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307 Occupational exposure to PAH and lung cancer risk in the SYNERGY project
  1. N G Guha1,
  2. Olsson1,
  3. Vermeulen2,
  4. Kromhout2,
  5. Almansa Ortiz2,
  6. Vlaanderen1,
  7. Pesch3,
  8. Brüning3,
  9. Schüz1,
  10. Straif1
  1. 1IARC, Lyon, France
  2. 2Institute for Risk Assessment Sciences (IRAS), Utrecht University, Utrecht, The Netherlands
  3. 3IPA, Ruhr, Germany


Objectives To evaluate the association between occupational exposure to polycyclic aromatic hydrocarbons (PAH) and the risk of lung cancer, adjusted for tobacco smoking, in the SYNERGY project.

Methods The SYNERGY project pools data from 16 case-control studies conducted in Europe, Canada, China and New Zealand between 1985 and 2010. Lifetime occupational and smoking information was collected through interviews from 19,369 cases of lung cancer and 23,674 matched population or hospital controls. PAH exposure was estimated using a quantitative general population job-exposure matrix (‘SYNJEM’) based on five-digit ISCO-68 codes (4021 cases, 4077 controls ever exposed). Odds ratios (ORs) and 95% confidence intervals (95% CI) of lung cancer risk were estimated using unconditional logistic regression models adjusted for age, sex, study centre, smoking behaviour, and ever employment in an occupation with known lung cancer risk.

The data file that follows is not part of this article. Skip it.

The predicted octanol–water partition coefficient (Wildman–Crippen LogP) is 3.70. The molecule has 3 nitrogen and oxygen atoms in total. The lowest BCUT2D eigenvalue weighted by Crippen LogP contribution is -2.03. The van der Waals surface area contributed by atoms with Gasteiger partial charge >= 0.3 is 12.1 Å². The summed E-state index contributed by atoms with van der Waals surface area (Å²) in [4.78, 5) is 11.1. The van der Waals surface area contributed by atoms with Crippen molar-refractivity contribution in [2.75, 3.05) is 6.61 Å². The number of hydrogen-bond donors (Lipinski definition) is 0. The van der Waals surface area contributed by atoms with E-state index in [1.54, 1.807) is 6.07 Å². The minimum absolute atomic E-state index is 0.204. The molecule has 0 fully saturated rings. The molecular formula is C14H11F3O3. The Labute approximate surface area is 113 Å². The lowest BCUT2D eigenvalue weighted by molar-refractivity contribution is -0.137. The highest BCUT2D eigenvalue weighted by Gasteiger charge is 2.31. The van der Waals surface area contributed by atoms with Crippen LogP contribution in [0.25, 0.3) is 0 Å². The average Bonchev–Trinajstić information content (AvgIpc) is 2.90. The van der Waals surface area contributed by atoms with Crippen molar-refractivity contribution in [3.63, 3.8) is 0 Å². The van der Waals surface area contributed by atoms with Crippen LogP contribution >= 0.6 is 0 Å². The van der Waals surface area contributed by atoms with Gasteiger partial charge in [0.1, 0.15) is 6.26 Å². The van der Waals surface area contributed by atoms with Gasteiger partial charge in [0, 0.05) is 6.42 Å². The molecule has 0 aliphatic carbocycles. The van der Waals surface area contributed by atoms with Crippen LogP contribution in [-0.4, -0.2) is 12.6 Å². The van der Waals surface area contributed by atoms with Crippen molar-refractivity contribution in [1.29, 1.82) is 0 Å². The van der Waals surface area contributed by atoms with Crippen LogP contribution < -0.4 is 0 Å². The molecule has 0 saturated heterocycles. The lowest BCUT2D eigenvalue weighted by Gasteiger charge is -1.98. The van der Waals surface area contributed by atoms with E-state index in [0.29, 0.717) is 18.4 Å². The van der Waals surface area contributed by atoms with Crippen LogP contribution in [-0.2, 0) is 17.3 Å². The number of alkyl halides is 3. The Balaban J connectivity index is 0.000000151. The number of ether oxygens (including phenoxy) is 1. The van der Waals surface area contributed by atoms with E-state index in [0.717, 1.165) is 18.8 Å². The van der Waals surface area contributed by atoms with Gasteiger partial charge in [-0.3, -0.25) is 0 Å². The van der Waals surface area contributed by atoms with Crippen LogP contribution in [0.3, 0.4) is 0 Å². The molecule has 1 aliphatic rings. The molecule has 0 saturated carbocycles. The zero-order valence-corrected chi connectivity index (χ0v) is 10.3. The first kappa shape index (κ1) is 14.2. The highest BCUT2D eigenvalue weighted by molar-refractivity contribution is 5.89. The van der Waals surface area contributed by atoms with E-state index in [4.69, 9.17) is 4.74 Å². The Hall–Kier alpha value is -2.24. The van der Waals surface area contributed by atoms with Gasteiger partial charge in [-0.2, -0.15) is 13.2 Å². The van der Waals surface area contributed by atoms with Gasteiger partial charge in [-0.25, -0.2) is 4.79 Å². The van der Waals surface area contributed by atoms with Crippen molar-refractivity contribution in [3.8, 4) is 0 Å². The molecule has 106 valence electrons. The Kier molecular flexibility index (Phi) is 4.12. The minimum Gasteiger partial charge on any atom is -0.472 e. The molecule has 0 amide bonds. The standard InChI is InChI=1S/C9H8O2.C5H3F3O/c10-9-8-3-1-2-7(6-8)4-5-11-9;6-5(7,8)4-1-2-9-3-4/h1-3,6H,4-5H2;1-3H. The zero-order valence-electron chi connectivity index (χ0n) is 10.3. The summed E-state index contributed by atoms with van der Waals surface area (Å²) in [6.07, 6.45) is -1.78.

Results We observed a modest increased risk of lung cancer associated with occupational exposure to PAHs according to various exposure metrics (ever/never, duration, cumulative dose, time since last exposure). The odds ratio (OR) for ever exposure to PAH was 1.09 (95% CI, 1.04–1.15) overall, 1.08 (95% CI, 1.02–1.15) among men and 1.20 (95% CI, 1.05–1.38) among women. These results are further supported by significant exposure response-relationships (p-value for trend < 0.05 for years of employment and cumulative exposure [(BaP) µg/m3-years]). When stratified by histological subtype, increased risks and positive exposure response-relationships were apparent only for squamous cell carcinoma and small cell lung cancer.

Conclusions Our pooled analysis suggests that occupational exposure to PAH is associated with a modest increase in the risk of lung cancer, after adjustment for tobacco smoking and exposure to other occupational lung carcinogens.

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